Boston College Master Plan and City Regulatory Review
Boston College | Chestnut Hill, MA
Sasaki worked with Boston College to create a comprehensive campus master plan for the school's urban Chestnut Hill, Brighton, and Newton campus districts. A significant amount of the college's core-campus landholdings were acquired in 2004, affording the team the opportunity to think creatively and broadly about the campus' framework of open space, sustainability, transportation, infrastructure, and environmental systems. This move also enabled the team to articulate strategic goals for improving academic, social, recreational, and spiritual dimensions of learning, and to reimagine relationships between campus districts. The plan creates an implementable vision based on the college's mission: to create a holistic education for their students. Buildings and landscapes reflect both the learning and living components of the campus community, and the plan also provides solutions for integrating campus lands with the surrounding urban streets and neighborhoods.
Sasaki's plan comprehensively addresses Boston College's future and how their mission will be translated into a unique physical environment. It directs the next 30 to 50 years, folding in significant short-term building and site needs, renovations, and replacements. Challenges included a recent acquisition of land that lay across a major thoroughfare, a campus district that housed both the law school and housing for students, a complex site with topography that drops more than 200 feet, conservation overlays and adjacencies to a regional open space system, neighborhoods that shared boundaries with the both historic campus and with the recently acquired parcels, and campus landholdings that spanned two cities.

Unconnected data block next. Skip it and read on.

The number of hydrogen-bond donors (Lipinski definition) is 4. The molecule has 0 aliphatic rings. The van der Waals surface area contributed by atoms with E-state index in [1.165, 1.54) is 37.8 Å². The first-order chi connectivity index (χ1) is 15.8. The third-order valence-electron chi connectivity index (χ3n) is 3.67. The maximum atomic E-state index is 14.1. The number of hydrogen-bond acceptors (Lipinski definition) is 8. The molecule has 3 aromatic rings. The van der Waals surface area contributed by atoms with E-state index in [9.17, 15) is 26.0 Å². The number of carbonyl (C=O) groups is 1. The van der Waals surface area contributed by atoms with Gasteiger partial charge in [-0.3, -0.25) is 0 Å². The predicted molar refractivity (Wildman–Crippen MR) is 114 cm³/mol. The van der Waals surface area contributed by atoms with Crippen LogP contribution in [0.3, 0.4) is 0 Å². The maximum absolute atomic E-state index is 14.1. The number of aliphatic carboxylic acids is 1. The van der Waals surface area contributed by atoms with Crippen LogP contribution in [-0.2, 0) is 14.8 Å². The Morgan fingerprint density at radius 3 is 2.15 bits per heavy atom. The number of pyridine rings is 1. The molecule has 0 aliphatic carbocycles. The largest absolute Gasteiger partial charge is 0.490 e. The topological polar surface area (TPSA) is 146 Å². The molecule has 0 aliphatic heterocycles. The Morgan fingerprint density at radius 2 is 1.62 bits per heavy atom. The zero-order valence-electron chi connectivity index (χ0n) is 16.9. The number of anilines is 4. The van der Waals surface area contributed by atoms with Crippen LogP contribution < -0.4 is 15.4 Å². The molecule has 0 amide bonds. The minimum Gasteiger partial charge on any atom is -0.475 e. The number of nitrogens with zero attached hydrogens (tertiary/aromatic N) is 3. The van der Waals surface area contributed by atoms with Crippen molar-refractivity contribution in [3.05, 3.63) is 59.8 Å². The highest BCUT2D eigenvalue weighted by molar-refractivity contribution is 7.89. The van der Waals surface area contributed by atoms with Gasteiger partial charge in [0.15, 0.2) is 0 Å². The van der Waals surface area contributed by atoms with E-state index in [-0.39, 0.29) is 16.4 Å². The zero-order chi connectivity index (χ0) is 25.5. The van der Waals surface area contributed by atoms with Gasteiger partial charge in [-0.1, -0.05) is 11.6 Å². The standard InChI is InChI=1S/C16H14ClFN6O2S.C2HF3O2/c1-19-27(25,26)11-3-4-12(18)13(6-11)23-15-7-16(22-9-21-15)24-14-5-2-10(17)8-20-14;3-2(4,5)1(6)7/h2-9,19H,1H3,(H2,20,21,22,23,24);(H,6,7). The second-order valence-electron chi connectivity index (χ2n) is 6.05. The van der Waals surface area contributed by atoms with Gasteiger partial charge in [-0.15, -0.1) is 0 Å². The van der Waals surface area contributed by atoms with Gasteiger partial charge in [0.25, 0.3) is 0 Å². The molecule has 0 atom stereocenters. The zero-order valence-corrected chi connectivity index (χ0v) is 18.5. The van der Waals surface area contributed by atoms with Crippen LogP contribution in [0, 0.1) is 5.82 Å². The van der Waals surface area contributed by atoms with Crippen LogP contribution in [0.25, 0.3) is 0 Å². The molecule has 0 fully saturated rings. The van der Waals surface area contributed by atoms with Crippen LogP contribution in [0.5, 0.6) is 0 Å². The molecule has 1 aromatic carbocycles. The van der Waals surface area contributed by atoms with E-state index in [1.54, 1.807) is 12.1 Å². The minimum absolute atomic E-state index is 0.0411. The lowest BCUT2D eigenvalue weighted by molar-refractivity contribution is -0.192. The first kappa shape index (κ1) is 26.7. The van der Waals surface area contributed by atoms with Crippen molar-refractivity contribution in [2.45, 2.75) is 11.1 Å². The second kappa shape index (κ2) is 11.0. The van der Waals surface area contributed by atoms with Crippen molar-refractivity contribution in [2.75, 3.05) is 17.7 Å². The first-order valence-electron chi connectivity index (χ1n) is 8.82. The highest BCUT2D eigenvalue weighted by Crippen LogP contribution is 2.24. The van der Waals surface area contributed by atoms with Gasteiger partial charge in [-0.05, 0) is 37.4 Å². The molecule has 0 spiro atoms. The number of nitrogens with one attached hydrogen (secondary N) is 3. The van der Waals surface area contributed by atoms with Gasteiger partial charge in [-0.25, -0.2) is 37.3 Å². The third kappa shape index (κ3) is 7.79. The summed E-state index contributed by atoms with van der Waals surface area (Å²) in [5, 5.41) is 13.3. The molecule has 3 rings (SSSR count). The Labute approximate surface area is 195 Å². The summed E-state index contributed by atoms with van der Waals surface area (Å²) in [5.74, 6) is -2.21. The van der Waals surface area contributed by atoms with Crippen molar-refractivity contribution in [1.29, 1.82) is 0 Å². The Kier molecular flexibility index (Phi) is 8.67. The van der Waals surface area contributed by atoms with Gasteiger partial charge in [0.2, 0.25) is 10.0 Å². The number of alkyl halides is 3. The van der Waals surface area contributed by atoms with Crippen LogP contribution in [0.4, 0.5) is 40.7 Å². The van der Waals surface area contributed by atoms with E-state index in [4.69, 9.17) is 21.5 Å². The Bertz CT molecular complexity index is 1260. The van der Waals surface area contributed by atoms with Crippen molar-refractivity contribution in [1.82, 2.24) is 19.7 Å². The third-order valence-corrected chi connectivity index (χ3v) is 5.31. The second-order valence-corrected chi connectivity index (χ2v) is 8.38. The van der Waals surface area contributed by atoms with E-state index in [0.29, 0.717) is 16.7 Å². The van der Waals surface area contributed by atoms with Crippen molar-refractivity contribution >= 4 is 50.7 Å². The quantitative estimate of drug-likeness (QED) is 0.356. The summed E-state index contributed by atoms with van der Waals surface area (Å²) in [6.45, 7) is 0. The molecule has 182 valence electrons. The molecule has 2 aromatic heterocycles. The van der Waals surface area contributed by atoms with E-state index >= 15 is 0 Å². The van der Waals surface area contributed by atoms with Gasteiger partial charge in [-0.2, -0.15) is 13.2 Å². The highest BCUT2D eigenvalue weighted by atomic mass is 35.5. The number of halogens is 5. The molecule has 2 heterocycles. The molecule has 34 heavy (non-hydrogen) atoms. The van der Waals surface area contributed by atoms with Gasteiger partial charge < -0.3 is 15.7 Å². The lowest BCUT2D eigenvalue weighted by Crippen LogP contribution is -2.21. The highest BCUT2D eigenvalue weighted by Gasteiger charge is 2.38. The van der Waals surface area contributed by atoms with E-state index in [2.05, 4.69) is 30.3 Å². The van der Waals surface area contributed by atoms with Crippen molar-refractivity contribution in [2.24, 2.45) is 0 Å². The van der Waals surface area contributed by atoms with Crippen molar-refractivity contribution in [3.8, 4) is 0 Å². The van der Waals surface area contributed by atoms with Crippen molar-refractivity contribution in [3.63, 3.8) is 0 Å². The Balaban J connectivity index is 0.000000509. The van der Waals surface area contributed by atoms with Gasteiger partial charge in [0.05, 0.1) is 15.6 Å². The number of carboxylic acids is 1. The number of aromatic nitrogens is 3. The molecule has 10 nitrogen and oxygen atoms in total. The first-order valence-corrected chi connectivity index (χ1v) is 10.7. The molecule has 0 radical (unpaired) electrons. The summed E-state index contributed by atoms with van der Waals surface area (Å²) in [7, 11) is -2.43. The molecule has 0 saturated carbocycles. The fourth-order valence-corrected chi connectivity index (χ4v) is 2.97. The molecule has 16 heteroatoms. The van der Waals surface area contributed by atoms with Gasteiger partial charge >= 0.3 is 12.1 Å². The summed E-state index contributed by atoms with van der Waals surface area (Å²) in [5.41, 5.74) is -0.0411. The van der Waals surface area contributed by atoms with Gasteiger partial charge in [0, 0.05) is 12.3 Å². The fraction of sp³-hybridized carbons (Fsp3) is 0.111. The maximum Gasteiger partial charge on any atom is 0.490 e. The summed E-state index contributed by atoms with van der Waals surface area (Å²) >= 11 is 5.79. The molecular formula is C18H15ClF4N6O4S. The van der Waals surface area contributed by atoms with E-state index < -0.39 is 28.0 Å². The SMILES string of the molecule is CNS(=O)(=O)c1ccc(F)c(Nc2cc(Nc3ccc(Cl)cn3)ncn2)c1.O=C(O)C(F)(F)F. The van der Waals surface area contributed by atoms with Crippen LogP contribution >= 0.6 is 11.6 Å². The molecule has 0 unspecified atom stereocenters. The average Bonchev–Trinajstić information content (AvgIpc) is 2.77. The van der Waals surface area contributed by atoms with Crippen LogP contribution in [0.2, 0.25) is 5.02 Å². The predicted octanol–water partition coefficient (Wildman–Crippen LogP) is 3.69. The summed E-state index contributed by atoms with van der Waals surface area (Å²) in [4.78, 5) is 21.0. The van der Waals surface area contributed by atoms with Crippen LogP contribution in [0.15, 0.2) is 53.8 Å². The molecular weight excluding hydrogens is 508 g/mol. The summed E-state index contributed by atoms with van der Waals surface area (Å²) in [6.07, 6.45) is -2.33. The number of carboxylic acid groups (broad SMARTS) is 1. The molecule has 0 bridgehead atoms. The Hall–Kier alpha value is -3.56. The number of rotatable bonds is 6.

Sasaki assembled a team of architects, landscape architects, campus planners, urban designers, site engineers, historic preservationists, transportation planners, sports experts, and infrastructure engineers. Strategies to keep the process accessible and transparent included the use of creative graphics to demonstrate complex ideas, a physical model that enabled groups to test ideas and to view recommendations, and a 3D digital model that allowed eye-level views into proposed spaces. Sasaki developed extensive design guidelines that allow the college to be opportunistic as funding and programs evolve, and create a framework for building massing, setbacks, materials, open space character, and connectivity. During the public process, the Sasaki team worked closely with the college, the neighborhood groups, and the city to provide a comprehensive assessment of needs over a 10-year period.
The plan successfully integrates the Brighton acquisition into the main campus, moves undergraduate housing to the main campus, shifts housing from the neighborhood to the campus, and creates a playfield district. The plan also provides opportunities for academic infill and sequencing to shift uses to better adjacencies, creates a more vibrant Lower Campus, simplifies the transportation network, and creates a landscape framework for all areas of the campus. Once the plan was approved by the Board of Trustees, the planning process evolved through the public regulatory process, including nearly 100 meetings and reviews by the appointed neighborhood task force and numerous city agencies. The plan has since been adopted by both the college community and by the city of Boston.
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